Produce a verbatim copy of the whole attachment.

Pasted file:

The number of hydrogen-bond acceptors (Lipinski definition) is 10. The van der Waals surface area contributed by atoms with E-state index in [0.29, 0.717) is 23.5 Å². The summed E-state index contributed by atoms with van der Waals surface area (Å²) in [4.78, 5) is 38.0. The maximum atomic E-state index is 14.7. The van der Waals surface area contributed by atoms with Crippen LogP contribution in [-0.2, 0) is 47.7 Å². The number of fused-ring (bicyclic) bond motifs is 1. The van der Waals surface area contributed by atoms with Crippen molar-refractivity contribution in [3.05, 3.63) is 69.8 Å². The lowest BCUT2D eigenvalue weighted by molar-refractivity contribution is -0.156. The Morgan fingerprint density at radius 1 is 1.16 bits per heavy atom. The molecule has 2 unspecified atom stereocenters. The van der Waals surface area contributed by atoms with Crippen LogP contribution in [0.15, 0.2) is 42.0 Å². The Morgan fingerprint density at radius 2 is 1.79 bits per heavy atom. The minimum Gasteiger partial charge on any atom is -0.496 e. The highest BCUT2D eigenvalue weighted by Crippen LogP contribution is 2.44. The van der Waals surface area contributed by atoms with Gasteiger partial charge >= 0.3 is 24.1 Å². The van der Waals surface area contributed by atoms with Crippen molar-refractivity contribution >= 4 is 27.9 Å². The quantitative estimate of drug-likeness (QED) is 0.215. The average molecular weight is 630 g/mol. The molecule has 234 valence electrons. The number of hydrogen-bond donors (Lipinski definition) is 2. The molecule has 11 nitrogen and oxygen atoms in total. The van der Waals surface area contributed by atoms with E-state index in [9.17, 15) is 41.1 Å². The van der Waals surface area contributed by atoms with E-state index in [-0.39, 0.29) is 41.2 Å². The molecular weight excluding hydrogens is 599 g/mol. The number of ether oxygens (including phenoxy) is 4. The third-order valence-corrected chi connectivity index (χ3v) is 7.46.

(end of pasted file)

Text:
The number of hydrogen-bond acceptors (Lipinski definition) is 10. The van der Waals surface area contributed by atoms with E-state index in [0.29, 0.717) is 23.5 Å². The summed E-state index contributed by atoms with van der Waals surface area (Å²) in [4.78, 5) is 38.0. The maximum atomic E-state index is 14.7. The van der Waals surface area contributed by atoms with Crippen LogP contribution in [-0.2, 0) is 47.7 Å². The number of fused-ring (bicyclic) bond motifs is 1. The van der Waals surface area contributed by atoms with Crippen molar-refractivity contribution in [3.05, 3.63) is 69.8 Å². The lowest BCUT2D eigenvalue weighted by molar-refractivity contribution is -0.156. The Morgan fingerprint density at radius 1 is 1.16 bits per heavy atom. The molecule has 2 unspecified atom stereocenters. The van der Waals surface area contributed by atoms with Crippen LogP contribution in [0.15, 0.2) is 42.0 Å². The Morgan fingerprint density at radius 2 is 1.79 bits per heavy atom. The minimum Gasteiger partial charge on any atom is -0.496 e. The highest BCUT2D eigenvalue weighted by Crippen LogP contribution is 2.44. The van der Waals surface area contributed by atoms with Gasteiger partial charge >= 0.3 is 24.1 Å². The van der Waals surface area contributed by atoms with Crippen molar-refractivity contribution >= 4 is 27.9 Å². The quantitative estimate of drug-likeness (QED) is 0.215. The average molecular weight is 630 g/mol. The molecule has 234 valence electrons. The number of hydrogen-bond donors (Lipinski definition) is 2. The molecule has 11 nitrogen and oxygen atoms in total. The van der Waals surface area contributed by atoms with E-state index in [9.17, 15) is 41.1 Å². The van der Waals surface area contributed by atoms with E-state index in [-0.39, 0.29) is 41.2 Å². The molecular weight excluding hydrogens is 599 g/mol. The number of ether oxygens (including phenoxy) is 4. The third-order valence-corrected chi connectivity index (χ3v) is 7.46.